There you are, 50 million years ago, enjoying a hot Eocene afternoon at the seashore and watching a foxlike prehistoric rodent cool its paws in the mud at the water's edge. Suddenly, a monstrous beast explodes from the depths, seizes the hapless fox-thing in its massive jaws and disappears beneath the waves. All is quiet again. The local birds return to their business. It's as though nothing ever happened. You've just glimpsed the probable hunting methods of an Ambulocetus natans, a 400-pound (180 kilograms), 10-foot-long (3 meters) "walking whale."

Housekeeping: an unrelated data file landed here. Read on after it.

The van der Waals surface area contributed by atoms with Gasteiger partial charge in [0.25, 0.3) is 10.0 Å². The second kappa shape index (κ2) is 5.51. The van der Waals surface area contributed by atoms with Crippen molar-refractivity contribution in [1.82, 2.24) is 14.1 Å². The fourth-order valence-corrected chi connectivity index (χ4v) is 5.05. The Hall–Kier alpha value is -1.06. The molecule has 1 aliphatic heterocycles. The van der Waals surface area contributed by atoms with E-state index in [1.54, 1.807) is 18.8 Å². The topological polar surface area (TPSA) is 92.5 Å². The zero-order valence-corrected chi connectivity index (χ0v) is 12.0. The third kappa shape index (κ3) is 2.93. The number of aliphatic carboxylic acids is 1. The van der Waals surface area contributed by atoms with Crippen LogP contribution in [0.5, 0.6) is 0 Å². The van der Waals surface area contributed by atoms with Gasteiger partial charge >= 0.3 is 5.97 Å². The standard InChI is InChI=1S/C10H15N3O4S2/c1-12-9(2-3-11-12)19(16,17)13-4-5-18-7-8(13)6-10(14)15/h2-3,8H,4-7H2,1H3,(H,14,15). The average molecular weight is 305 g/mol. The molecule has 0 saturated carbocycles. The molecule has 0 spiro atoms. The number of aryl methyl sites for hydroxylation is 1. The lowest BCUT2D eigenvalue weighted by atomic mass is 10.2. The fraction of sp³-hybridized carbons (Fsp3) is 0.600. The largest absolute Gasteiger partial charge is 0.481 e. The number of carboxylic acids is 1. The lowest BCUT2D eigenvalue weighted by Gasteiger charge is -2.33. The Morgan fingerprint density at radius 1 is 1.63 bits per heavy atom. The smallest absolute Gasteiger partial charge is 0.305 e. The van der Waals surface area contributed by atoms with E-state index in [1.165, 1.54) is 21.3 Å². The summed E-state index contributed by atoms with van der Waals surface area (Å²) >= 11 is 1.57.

Basically, an Ambulocetusnatans was a mammalian version of a crocodile but with longer hind legs to power it through the water. Like crocodiles and hippos, it had widely spaced eyes that sat near the top of the skull — ideal for lurking invisibly in the shallows until some tasty victim comes along. Paleontologists think it waddled around a bit on land but probably spent the bulk of its time in shallow coastal waters. With webbed feet and hearing mechanisms well adapted for life underwater, A. natans forms part of the important fossil record that tells us how whales inched their way from land to sea over millions of years [source: Thewissen et al.].